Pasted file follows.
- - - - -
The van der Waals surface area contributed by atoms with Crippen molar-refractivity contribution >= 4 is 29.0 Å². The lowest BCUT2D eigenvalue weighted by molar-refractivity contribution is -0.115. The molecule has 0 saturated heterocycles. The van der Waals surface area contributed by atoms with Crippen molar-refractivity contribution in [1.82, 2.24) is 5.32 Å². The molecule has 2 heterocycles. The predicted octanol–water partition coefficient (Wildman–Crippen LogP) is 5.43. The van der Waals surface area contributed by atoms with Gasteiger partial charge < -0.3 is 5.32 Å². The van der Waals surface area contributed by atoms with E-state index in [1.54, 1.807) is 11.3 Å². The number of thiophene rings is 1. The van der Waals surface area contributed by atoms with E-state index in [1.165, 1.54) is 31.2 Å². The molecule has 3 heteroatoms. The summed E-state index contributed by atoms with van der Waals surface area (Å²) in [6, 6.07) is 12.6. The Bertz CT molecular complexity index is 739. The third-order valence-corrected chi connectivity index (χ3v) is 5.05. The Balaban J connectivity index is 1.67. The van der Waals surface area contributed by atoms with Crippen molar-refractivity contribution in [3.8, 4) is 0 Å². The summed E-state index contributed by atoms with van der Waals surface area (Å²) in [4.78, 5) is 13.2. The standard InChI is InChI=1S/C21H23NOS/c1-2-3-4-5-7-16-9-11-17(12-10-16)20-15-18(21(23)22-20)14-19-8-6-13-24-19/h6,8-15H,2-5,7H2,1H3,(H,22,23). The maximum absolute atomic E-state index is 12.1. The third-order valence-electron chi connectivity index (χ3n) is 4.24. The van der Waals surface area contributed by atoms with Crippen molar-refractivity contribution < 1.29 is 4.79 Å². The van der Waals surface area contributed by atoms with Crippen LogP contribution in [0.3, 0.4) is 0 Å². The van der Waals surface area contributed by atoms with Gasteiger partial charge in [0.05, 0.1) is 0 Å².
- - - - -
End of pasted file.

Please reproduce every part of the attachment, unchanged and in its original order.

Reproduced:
The van der Waals surface area contributed by atoms with Crippen molar-refractivity contribution >= 4 is 29.0 Å². The lowest BCUT2D eigenvalue weighted by molar-refractivity contribution is -0.115. The molecule has 0 saturated heterocycles. The van der Waals surface area contributed by atoms with Crippen molar-refractivity contribution in [1.82, 2.24) is 5.32 Å². The molecule has 2 heterocycles. The predicted octanol–water partition coefficient (Wildman–Crippen LogP) is 5.43. The van der Waals surface area contributed by atoms with Gasteiger partial charge < -0.3 is 5.32 Å². The van der Waals surface area contributed by atoms with E-state index in [1.54, 1.807) is 11.3 Å². The number of thiophene rings is 1. The van der Waals surface area contributed by atoms with E-state index in [1.165, 1.54) is 31.2 Å². The molecule has 3 heteroatoms. The summed E-state index contributed by atoms with van der Waals surface area (Å²) in [6, 6.07) is 12.6. The Bertz CT molecular complexity index is 739. The third-order valence-corrected chi connectivity index (χ3v) is 5.05. The Balaban J connectivity index is 1.67. The van der Waals surface area contributed by atoms with Crippen molar-refractivity contribution in [3.8, 4) is 0 Å². The summed E-state index contributed by atoms with van der Waals surface area (Å²) in [4.78, 5) is 13.2. The standard InChI is InChI=1S/C21H23NOS/c1-2-3-4-5-7-16-9-11-17(12-10-16)20-15-18(21(23)22-20)14-19-8-6-13-24-19/h6,8-15H,2-5,7H2,1H3,(H,22,23). The maximum absolute atomic E-state index is 12.1. The third-order valence-electron chi connectivity index (χ3n) is 4.24. The van der Waals surface area contributed by atoms with Crippen molar-refractivity contribution < 1.29 is 4.79 Å². The van der Waals surface area contributed by atoms with Crippen LogP contribution in [0.3, 0.4) is 0 Å². The van der Waals surface area contributed by atoms with Gasteiger partial charge in [0.05, 0.1) is 0 Å².